Your donation supports our high-quality, inspiring and commercial-free programming.
Support Icon
Discover all the ways you can make a difference.
Support Icon
The Leadership, Advancement, Membership and Special Events teams are here to help.

Drummer Peter Erskine on Jazz Flick 'Whiplash'

Professional drummer Peter Erskine discusses his career.
Support Provided By

Drummer Peter Erskine began his professional career as a teenager, putting in three years with the famed California jazz bandleader Stan Kenton before making the generational leap to Weather Report, the fusion supergroup that included saxophonist Wayne Shorter, keyboardist Joe Zawinul and electric bass pioneer Jaco Pastorius. He was with that band for four years and five albums before moving on to more than 600 recordings ranging from Barbra Streisand to Kate Bush. Last October, Erskine released "No Beethoven: An Autobiography & Chronicle of Weather Report" detailing his illustrious career on the stage.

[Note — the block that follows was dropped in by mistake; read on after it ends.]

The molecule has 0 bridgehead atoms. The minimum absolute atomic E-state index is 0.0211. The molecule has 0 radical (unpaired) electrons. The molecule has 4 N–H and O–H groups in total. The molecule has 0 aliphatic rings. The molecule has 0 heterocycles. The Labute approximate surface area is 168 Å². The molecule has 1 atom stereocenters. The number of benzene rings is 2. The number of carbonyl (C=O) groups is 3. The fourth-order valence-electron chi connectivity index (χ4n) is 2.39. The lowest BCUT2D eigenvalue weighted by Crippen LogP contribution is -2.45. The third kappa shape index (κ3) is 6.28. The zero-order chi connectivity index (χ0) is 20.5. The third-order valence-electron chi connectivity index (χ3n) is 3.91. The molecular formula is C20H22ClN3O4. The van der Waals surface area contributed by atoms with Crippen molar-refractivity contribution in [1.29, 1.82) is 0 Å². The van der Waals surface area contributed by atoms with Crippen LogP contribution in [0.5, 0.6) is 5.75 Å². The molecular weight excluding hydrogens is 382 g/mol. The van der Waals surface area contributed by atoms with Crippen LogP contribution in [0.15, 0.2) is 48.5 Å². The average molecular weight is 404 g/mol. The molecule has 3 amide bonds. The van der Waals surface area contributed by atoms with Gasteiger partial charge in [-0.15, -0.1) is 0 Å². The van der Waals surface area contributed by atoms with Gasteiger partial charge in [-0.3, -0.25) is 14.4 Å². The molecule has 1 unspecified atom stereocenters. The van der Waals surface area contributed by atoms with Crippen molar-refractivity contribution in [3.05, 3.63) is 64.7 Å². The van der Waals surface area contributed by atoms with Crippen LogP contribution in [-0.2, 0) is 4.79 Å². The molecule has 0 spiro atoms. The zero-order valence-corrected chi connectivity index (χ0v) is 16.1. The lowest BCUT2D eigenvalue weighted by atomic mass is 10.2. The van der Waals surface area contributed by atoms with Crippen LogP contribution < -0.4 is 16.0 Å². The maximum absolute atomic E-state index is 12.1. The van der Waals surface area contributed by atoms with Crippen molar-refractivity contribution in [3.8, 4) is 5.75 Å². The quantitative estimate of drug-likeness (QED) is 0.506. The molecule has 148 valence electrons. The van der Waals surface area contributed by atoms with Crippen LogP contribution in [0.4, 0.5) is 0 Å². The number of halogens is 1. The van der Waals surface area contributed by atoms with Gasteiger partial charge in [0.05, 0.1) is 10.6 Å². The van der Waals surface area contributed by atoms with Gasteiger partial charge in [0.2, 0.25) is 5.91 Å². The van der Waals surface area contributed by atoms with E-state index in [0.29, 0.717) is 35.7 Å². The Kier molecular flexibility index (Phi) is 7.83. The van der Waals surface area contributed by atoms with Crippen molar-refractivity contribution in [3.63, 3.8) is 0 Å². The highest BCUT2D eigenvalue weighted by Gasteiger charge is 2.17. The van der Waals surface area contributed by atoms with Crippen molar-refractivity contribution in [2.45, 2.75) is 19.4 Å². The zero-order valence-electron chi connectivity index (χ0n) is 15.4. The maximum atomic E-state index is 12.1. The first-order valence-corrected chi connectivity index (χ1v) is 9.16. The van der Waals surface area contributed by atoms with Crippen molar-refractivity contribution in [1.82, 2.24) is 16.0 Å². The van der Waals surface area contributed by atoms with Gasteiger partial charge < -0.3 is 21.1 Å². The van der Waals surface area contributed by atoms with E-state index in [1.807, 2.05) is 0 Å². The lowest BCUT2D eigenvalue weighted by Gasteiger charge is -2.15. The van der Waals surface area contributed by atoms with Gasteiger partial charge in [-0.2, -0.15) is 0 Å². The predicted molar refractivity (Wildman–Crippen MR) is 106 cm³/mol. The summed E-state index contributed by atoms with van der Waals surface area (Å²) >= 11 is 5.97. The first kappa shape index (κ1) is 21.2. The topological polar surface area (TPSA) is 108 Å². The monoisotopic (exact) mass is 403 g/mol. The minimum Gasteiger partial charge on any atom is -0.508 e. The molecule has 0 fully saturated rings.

For the last 10 years, Erskine has served as the director of drumset studies at USC's Thornton School of Music. This varied experience behind the kit and in front of the classroom has made him the perfect candidate to discuss the new film "Whiplash," the Sundance stunner about a young drummer (Miles Teller) under the inescapable and abusive lure of his band director (J.K. Simmons). Erskine recently participated in filming bonus features for the film's DVD release but his opinion of the film was not solicited until now.

Have you ever encountered an educator like JK Simmons's band director character before?

I've played under the baton of stern and demanding conductors, as well as the critical ears of some pretty tough bandleaders. I've always experienced equal amounts of praise and criticism from the toughest of them. A conductor or bandleader will only get good results if he or she shows as much love or enthusiasm as the discipline or toughness they dole out. Being a jerk is, ultimately, self-defeating in music education: for one thing, the band will not respond well; secondly, such bandleaders are anathema to the other educators who ultimately wind up acting as judges in competitive music festivals -- such bands will never win (the judges will see to that).